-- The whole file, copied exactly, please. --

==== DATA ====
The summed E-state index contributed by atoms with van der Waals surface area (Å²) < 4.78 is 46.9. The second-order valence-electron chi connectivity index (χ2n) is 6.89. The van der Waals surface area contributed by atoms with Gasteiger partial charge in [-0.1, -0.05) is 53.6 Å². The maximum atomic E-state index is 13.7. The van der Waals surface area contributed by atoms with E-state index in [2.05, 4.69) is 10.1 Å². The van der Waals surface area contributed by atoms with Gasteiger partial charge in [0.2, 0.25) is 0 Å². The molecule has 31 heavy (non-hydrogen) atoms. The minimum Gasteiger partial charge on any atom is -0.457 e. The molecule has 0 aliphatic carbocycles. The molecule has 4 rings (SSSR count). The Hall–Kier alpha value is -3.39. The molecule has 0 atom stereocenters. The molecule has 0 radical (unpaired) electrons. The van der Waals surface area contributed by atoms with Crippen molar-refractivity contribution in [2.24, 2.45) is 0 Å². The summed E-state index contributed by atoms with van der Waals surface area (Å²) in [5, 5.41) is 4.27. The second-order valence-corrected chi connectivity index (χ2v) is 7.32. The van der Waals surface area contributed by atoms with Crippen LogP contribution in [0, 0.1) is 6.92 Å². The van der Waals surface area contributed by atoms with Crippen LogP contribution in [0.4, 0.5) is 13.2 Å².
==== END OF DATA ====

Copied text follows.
The summed E-state index contributed by atoms with van der Waals surface area (Å²) < 4.78 is 46.9. The second-order valence-electron chi connectivity index (χ2n) is 6.89. The van der Waals surface area contributed by atoms with Gasteiger partial charge in [-0.1, -0.05) is 53.6 Å². The maximum atomic E-state index is 13.7. The van der Waals surface area contributed by atoms with E-state index in [2.05, 4.69) is 10.1 Å². The van der Waals surface area contributed by atoms with Gasteiger partial charge in [0.2, 0.25) is 0 Å². The molecule has 31 heavy (non-hydrogen) atoms. The minimum Gasteiger partial charge on any atom is -0.457 e. The molecule has 0 aliphatic carbocycles. The molecule has 4 rings (SSSR count). The Hall–Kier alpha value is -3.39. The molecule has 0 atom stereocenters. The molecule has 0 radical (unpaired) electrons. The van der Waals surface area contributed by atoms with Crippen molar-refractivity contribution in [2.24, 2.45) is 0 Å². The summed E-state index contributed by atoms with van der Waals surface area (Å²) in [5, 5.41) is 4.27. The second-order valence-corrected chi connectivity index (χ2v) is 7.32. The van der Waals surface area contributed by atoms with Crippen LogP contribution in [0, 0.1) is 6.92 Å². The van der Waals surface area contributed by atoms with Crippen LogP contribution in [0.4, 0.5) is 13.2 Å².